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Water Restored in Jackson, Mississippi, Still Unsafe for Residents 

A Mississippi National Guard Soldier takes water to a person’s car at the Mississippi State Fairgrounds in Jackson, Mississippi, Sept. 1, 2022. Nearly 600 Mississippi National Guardsmen were set up across seven sites through Jackson for people to collect bottled water and non-potable water from buffalo trucks. (U.S. Army National Guard photo by Staff Sgt. Connie Jones).

After flooding caused by the Pearl River, problems began to arise at the O.B. Curtis Water plant in Jackson, Mississippi, leading to residents going a week without water. Although access to water has been restored, it is not clean nor safe to consume.

On Aug. 30, Gov. Tate Reeves declared a State of Emergency and activated the Mississippi National Guard to distribute water bottles to residents across the city at numerous locations. Several homes, churches, and schools like Jackson State University (JSU) where Kayla Beard attends, were without water for about a week.

On Sept. 5, the water pressure was restored in the Mississippi city, and residents received a boil water notice. Beard said she’s accustomed to those. 

 “I feel somewhat relieved now that pressure is restored, but there’s no clean water to drink, cook, or clean,” Beard said.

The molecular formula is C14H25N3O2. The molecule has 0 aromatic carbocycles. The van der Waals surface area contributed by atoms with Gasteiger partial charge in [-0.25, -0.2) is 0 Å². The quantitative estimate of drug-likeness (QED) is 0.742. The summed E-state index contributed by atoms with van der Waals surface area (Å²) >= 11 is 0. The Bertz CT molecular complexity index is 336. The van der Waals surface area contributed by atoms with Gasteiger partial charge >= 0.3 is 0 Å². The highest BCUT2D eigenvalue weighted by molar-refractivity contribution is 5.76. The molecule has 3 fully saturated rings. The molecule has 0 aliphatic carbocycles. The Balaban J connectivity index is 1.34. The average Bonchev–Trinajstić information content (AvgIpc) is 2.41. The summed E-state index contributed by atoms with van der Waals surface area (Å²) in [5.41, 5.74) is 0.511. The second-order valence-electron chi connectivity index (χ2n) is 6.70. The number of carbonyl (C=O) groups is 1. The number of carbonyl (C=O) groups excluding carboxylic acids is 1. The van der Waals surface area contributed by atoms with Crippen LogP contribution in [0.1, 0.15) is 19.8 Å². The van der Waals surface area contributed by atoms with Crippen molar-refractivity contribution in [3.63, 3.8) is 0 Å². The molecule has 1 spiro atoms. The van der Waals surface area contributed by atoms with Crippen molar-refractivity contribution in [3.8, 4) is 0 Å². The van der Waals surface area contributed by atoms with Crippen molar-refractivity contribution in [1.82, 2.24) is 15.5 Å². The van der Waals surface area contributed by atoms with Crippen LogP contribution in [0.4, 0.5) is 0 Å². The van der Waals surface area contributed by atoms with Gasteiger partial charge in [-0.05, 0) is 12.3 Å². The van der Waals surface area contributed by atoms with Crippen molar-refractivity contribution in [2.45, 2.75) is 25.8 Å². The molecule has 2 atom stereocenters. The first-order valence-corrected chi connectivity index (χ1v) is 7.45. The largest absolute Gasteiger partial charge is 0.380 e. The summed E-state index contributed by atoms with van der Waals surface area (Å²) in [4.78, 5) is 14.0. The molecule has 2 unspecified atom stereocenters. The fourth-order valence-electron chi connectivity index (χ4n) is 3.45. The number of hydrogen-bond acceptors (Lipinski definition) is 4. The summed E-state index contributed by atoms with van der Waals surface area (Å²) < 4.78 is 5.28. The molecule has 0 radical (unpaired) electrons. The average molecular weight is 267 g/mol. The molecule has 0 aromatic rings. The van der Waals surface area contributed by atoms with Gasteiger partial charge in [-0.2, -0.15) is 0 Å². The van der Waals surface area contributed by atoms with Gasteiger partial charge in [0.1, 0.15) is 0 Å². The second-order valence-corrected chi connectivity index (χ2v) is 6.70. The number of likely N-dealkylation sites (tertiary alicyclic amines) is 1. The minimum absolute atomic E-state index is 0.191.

Mayor Chokwe Antar Lumumba said two rounds of clear samples from the water are needed before the notice can be lifted. In the past week, though, President Biden approved an emergency request for federal assistance to be delivered to the region, according to a press statement released by White House press secretary Karine Jean-Pierre. This announcement allowed the Federal Emergency Management Agency (FEMA) to get involved. 

FEMA recently posted their work on the ground on Twitter, citing partnerships with the Mississippi Emergency Management Agency and faith-based and community organizations. Efforts to mitigate the issue have also been launched by numerous organizations around the country, including World Central Kitchen, The Salvation Army, and Walmart. 

On Howard’s campus, the Howard University Royal Court launched a water drive to donate close to 50 cases of water to JSU. Chris Luckett, a junior finance major at Howard who is from Jackson, Mississippi, is urging people to support Jacksonians.

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“There is still a lot of work to be done with fixing the water issue,” Luckett said. “If anyone wants to help please donate to the cause because we desperately need it.” 

Copy edited by Nhandi Long-Shipman


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